|Florida's secondary opens season trying to rebound|
|Written by Admin|
|Friday, 29 August 2008 12:34|
Now, the words echo in his mind like a coverage scheme.
``We have nothing in the bank,'' Haden says, reciting the simple message.
It's fitting, too. Florida's defensive secondary struggled most of last season, letting receivers run uncovered, missing tackles, getting penalized and giving up way too many big plays. The breakdowns were a big reason Florida finished 9-4 and out of contention in the Southeastern Conference.
The fifth-ranked Gators don't expect it to happen again. They should get an early indication whether they turned it around in Saturday's season opener against pass-happy Hawaii.
``This is going to be a real good test for us because they're going to come out and throw the ball at least 40 times,'' Haden said. ``It's a way for the secondary to make a name for ourselves in the first game.''
The secondary heard plenty of name-calling last season - none of it good.
The Gators gave up at least 250 yards passing seven times, allowing big yardage to just about anyone who chose to throw against them. Sure, Kentucky and South Carolina tossed it around against almost everyone. But Troy, Mississippi and Florida Atlantic?
Florida's secondary was at its worst in the Capital One Bowl against Michigan. Chad Henne threw for 373 yards, finding receivers Adrian Arrington (9 catches for 153 yards), Mario Manningham (5-78) and Greg Mathews (7-62) open all over the field.
``The Michigan game was really a wake-up call for us,'' Gators defensive coordinator Charlie Strong said. ``We did not stop them the whole day. They were up and down the field. Now, when you go into the offseason, at least you have something to point to when guys start thinking about how good they think they are.
``All you had to do is just turn on the film and just say, 'Hey guys, let's just go back to last season and let's look at that and we'll see how good we really think we are.'''
With three of four starters returning in the secondary, the Gators believe that the experience of last season and an offseason of work will make them better back there.
The Warriors should provide the first challenge.
Hawaii has finished no lower than fourth nationally in passing in each of the last nine years. Even though coach June Jones and Heisman Trophy finalist Colt Brennan left after last season, the Warriors still have longtime receivers coach Ron Lee organizing the run-and-shoot offense.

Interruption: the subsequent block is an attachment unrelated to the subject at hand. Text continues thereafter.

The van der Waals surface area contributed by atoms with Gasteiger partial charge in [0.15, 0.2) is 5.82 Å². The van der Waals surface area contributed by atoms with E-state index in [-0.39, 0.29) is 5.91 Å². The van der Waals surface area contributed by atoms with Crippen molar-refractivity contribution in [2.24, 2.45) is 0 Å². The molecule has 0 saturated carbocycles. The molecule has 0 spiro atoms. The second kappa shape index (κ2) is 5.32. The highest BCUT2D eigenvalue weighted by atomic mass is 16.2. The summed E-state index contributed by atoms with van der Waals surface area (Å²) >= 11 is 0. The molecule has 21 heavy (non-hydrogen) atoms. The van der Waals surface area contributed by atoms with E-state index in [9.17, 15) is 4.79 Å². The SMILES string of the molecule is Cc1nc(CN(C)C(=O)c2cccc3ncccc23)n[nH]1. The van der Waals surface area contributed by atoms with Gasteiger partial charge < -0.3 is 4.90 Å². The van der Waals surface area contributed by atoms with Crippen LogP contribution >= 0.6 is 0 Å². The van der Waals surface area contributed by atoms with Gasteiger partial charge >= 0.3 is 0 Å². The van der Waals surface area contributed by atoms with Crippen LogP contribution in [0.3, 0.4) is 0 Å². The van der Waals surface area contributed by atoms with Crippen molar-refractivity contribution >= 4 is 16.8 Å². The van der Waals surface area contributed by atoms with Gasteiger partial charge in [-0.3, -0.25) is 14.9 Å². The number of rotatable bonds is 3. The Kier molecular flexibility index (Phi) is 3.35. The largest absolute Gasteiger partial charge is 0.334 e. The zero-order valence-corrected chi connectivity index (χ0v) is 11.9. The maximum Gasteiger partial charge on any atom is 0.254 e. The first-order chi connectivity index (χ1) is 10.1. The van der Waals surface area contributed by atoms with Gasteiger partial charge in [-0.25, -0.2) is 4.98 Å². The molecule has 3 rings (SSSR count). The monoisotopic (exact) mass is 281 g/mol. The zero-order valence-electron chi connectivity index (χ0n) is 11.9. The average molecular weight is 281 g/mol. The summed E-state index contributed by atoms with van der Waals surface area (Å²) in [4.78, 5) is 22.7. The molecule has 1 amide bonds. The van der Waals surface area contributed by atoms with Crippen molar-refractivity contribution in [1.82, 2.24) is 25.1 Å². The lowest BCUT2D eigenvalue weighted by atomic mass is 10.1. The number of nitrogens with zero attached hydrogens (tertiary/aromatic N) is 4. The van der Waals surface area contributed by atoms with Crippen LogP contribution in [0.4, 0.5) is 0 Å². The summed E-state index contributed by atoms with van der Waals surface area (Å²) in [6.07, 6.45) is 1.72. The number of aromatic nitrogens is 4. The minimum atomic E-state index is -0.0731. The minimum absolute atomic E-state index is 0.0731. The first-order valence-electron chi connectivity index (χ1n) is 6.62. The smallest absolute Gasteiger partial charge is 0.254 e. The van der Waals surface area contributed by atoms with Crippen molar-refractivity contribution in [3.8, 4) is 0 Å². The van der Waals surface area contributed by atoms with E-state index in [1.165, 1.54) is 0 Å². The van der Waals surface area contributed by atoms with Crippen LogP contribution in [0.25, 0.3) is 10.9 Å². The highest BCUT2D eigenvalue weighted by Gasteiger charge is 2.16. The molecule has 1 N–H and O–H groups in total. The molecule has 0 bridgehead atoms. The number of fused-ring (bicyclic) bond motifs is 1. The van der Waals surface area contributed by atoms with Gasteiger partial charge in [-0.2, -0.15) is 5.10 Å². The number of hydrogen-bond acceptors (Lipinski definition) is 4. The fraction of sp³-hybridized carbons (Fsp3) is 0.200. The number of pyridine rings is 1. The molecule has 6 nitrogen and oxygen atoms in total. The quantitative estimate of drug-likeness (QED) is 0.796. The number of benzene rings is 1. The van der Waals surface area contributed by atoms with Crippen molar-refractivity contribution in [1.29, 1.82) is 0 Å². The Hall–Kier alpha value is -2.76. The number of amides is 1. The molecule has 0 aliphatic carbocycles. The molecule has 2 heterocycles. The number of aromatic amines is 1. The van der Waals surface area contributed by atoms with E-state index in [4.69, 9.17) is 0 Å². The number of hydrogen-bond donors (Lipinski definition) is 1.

Junior college transfer Brent Rausch is expected to start at quarterback for Hawaii despite missing practice last week because of a strained shoulder. He's one of eight new starters on offense, but Florida expects to see much of the same things from a program that led the nation in scoring in 2007 and started 12-0 before losing 41-10 to Georgia in the Sugar Bowl.
``They do throw the ball around a lot, and we do need to improve,'' Strong said. ``This game, just because of what happened last year, is going to be an early test for us.''
Florida attributed much of its secondary woes to youth last season. Haden and safety Major Wright started as true freshmen and cornerback Wondy Pierre-Louis was a sophomore. Those three won't be able to use inexperience as an excuse this time around, but that's fine with Haden.
``I feel like I've been playing corner forever now,'' he said. ``Everything's fluid. It feels natural.''
Nonetheless, the secondary is still a concern for Florida, but not because of Haden, Pierre-Louis or Wright. The Gators lost starting safety Tony Joiner and backup Kyle Jackson to graduation, then lost Dorian Munroe and John Curtis to season-ending knee injuries. Jerimy Finch transferred, Jamar Hornsby was kicked off the team for allegedly using the credit card of a deceased student, and incoming freshman Dee Finley failed to qualify academically and enrolled at a prep school.
After all the attrition, sophomore Ahmad Black emerged as the other starting safety. And like Haden, he's heard all about the secondary having ``nothing in the bank.''
Strong makes sure of it.
``Every time you pick up the paper, everyone is saying this team will go as their defense goes,'' Strong said. ``Our players are taking hold of that. I don't know if it'll be a rallying cry or what, but I just know this: They'll play a lot better than they played last year.''